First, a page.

Risk management

In a migration there are three risks that must be controlled yes or yes.

In the development environment, use a original service thinking that you are using a migrated one. In this scenario the tests will work flawlessly and the go-live day will be plagued with errors because it hasn’t been properly tested, actually it hasn’t been tested!

In production, there are two. Corrupting with test data the original live production environment and after the go-live saving production data in already migrated or development systems.

Solutions to mitigate or avoid the problems related to those risks?

One is simple, cosmetic but it works wonders. Everybody remember OMG Ponies! So choose an official RDC migration colour, the camper the better and change the background colour on the migration branch of each app. Nobody will be able to say that it was a mistake doing tests in a real app thinking they were attacking its migrating counterpart. Also if by error someone promotes an app with real properties (from a source code branch different to the migration one) ┬áit’ll be detected instantly.

The second is like putting a profilatic over your systems. Yes, internal firewalls. Netfilter/iptables for the win. Using Windows? Sorry. Twice (the first one for having to use it). Iptables is a bit rough, I prefer using shorewall. A collection of scripts for configuring iptables using policies and high level objects.

The different systems will be in different networks ( if they aren’t, the migration is trivial or there are more serious issues to think about… Like abandoning the boat as fast as possible). In the development environment, reject (and log) egress connections to the original network range is usually enough. If instead of rejecting the conn, it’s dropped, you get timeouts, it’s usually better a fast log with a connection reset in it than waiting minutes not knowing what’s happening. Production’s environment rules have a different scope, all outward connections are blocked by default, and only selected network ranges are opened explicitly.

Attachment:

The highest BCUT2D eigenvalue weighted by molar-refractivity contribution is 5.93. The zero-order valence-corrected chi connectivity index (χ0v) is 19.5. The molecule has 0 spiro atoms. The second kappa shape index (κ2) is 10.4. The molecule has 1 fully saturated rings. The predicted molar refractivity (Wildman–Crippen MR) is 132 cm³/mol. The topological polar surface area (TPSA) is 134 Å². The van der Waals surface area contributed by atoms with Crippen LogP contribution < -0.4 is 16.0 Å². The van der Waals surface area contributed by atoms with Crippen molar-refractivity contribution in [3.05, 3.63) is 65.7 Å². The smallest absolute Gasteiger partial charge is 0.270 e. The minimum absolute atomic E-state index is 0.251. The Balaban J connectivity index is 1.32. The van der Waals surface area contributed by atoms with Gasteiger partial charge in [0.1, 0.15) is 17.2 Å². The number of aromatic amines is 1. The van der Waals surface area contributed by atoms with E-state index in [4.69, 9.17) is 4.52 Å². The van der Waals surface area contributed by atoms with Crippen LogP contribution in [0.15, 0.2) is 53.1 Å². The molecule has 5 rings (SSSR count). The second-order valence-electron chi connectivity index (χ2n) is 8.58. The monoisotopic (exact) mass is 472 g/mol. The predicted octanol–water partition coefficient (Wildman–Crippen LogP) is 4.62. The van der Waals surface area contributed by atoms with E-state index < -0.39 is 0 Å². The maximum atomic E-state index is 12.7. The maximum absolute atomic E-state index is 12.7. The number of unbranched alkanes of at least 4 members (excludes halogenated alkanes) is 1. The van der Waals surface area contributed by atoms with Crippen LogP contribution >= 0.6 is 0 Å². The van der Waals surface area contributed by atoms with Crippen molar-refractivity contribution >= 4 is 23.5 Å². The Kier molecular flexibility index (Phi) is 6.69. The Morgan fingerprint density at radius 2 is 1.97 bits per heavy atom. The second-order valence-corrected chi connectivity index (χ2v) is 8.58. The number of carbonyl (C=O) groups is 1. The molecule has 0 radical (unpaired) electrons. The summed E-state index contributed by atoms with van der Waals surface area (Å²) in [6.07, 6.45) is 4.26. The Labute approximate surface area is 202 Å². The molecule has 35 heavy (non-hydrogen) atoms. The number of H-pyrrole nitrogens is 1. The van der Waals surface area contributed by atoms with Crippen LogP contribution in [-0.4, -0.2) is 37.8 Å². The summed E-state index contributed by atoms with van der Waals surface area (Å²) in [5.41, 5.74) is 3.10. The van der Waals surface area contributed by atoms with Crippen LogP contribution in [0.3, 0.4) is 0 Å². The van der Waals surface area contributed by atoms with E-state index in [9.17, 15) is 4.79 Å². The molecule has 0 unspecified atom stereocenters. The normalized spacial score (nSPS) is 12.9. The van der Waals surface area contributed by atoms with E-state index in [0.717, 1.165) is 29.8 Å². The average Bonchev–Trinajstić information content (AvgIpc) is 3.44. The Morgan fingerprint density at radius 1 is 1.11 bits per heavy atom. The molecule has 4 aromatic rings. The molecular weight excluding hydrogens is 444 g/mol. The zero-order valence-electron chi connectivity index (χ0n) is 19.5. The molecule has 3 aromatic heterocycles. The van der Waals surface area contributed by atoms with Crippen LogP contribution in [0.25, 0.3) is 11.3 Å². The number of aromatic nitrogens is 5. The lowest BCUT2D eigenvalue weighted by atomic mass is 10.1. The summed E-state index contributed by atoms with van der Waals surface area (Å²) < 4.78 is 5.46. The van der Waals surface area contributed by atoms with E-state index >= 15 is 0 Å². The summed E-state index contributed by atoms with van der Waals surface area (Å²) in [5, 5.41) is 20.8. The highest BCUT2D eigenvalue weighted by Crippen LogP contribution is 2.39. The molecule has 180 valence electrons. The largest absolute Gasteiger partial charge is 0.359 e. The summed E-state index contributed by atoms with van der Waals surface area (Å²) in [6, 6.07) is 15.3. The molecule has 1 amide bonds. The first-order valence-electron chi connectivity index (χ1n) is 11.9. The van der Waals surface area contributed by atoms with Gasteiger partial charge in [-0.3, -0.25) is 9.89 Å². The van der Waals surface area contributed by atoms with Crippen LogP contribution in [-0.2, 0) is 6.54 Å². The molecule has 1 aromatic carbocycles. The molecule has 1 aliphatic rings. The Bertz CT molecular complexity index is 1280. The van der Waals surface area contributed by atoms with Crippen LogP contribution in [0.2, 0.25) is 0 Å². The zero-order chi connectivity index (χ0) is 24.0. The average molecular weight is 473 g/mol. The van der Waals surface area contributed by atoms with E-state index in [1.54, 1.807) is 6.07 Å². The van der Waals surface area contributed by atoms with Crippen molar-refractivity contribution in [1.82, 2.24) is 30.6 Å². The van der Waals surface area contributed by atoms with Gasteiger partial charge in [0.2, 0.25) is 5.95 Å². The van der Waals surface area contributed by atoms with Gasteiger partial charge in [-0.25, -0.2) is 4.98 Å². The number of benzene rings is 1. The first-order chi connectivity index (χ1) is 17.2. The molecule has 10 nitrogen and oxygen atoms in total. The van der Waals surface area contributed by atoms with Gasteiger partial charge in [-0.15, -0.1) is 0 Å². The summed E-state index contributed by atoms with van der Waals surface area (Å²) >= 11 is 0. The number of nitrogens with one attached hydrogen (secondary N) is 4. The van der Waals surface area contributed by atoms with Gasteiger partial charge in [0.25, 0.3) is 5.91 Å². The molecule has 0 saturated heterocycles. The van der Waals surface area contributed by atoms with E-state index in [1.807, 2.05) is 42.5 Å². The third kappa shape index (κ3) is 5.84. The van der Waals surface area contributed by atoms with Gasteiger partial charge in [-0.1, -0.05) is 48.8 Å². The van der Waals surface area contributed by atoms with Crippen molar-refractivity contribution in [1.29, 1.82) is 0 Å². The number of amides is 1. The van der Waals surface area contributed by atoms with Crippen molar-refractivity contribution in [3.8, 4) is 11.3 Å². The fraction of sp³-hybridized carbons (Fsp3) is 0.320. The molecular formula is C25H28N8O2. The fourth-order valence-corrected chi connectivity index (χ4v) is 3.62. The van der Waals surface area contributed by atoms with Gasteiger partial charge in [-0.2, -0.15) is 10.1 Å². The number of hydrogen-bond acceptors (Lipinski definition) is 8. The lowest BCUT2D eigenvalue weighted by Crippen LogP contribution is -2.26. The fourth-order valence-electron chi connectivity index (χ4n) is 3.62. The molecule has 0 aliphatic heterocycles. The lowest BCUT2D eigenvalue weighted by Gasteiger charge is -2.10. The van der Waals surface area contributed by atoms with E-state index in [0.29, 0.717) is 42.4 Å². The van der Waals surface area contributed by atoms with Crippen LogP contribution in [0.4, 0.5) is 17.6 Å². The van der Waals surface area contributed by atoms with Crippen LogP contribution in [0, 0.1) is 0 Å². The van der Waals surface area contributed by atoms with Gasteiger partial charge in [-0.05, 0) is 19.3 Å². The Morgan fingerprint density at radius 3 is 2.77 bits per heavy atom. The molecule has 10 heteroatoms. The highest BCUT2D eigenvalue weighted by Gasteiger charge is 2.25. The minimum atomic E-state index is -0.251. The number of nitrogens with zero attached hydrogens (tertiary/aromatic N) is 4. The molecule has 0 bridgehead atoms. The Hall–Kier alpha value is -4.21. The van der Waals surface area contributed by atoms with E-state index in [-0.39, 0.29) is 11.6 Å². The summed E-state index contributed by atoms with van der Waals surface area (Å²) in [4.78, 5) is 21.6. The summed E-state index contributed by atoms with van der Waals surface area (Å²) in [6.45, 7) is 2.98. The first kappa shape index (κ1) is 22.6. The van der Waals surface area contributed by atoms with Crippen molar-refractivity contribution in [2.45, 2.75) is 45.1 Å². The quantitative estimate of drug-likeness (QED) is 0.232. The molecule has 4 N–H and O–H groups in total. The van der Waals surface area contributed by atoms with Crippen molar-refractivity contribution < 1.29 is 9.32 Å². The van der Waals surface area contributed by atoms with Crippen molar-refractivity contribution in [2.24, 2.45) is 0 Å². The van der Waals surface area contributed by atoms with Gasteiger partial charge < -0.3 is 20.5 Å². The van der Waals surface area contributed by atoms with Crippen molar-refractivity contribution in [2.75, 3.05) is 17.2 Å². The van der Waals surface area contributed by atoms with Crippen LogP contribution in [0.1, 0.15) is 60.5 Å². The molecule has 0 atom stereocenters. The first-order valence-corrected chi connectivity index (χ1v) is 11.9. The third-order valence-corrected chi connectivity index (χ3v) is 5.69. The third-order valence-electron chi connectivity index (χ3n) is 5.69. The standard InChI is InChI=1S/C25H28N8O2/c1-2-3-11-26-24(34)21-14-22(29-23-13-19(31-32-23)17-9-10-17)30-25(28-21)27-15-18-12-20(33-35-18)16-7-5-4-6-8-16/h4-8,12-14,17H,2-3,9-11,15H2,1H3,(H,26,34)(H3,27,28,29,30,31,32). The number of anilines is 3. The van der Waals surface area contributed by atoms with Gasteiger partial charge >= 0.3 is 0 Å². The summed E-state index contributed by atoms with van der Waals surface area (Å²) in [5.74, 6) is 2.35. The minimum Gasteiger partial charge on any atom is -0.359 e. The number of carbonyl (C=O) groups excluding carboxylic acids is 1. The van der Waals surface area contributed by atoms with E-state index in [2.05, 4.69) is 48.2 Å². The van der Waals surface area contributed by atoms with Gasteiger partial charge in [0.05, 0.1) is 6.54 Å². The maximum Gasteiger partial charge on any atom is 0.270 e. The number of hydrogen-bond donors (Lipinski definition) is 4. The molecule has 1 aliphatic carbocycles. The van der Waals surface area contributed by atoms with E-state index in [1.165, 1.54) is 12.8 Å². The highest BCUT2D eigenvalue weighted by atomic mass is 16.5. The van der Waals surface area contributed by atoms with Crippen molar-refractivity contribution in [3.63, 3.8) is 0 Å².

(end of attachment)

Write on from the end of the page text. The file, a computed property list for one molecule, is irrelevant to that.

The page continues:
Derivative accesses are still a risk, more if they are managed by other departments with other standards. Some can be tracked per application… others are a matter of faith.

Tracking all those rejected conns can be done easily at Kibana. Just add to the automatic process (I use fabric) for configuring shorewall/iptables on all the servers, the option to relay the shorewall log to lumberjack/logstash (see Warlogs).


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